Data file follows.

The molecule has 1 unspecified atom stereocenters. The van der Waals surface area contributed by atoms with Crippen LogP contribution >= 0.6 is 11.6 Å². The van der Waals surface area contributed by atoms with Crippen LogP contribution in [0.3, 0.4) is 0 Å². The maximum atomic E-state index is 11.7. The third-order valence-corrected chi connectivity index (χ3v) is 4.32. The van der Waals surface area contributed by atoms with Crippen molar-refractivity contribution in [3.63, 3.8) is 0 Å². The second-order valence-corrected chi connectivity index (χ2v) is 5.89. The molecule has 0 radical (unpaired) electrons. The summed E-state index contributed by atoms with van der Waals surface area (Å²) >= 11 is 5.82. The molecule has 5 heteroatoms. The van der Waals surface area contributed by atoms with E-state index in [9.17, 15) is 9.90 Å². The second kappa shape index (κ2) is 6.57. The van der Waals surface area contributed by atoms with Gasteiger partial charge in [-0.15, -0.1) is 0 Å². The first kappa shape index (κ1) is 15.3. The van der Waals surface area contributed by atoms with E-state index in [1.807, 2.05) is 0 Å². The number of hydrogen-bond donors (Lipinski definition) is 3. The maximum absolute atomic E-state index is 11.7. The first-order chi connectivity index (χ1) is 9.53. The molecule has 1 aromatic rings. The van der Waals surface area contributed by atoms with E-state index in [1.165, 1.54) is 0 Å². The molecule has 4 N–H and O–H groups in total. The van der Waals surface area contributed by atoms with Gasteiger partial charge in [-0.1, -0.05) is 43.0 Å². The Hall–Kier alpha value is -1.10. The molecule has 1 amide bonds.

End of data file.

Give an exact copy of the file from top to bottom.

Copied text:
The molecule has 1 unspecified atom stereocenters. The van der Waals surface area contributed by atoms with Crippen LogP contribution >= 0.6 is 11.6 Å². The van der Waals surface area contributed by atoms with Crippen LogP contribution in [0.3, 0.4) is 0 Å². The maximum atomic E-state index is 11.7. The third-order valence-corrected chi connectivity index (χ3v) is 4.32. The van der Waals surface area contributed by atoms with Crippen molar-refractivity contribution in [3.63, 3.8) is 0 Å². The second-order valence-corrected chi connectivity index (χ2v) is 5.89. The molecule has 0 radical (unpaired) electrons. The summed E-state index contributed by atoms with van der Waals surface area (Å²) >= 11 is 5.82. The molecule has 5 heteroatoms. The van der Waals surface area contributed by atoms with E-state index in [9.17, 15) is 9.90 Å². The second kappa shape index (κ2) is 6.57. The van der Waals surface area contributed by atoms with Gasteiger partial charge in [-0.15, -0.1) is 0 Å². The first kappa shape index (κ1) is 15.3. The van der Waals surface area contributed by atoms with E-state index in [1.807, 2.05) is 0 Å². The number of hydrogen-bond donors (Lipinski definition) is 3. The maximum absolute atomic E-state index is 11.7. The first-order chi connectivity index (χ1) is 9.53. The molecule has 1 aromatic rings. The van der Waals surface area contributed by atoms with E-state index in [1.165, 1.54) is 0 Å². The molecule has 4 N–H and O–H groups in total. The van der Waals surface area contributed by atoms with Gasteiger partial charge in [-0.1, -0.05) is 43.0 Å². The Hall–Kier alpha value is -1.10. The molecule has 1 amide bonds.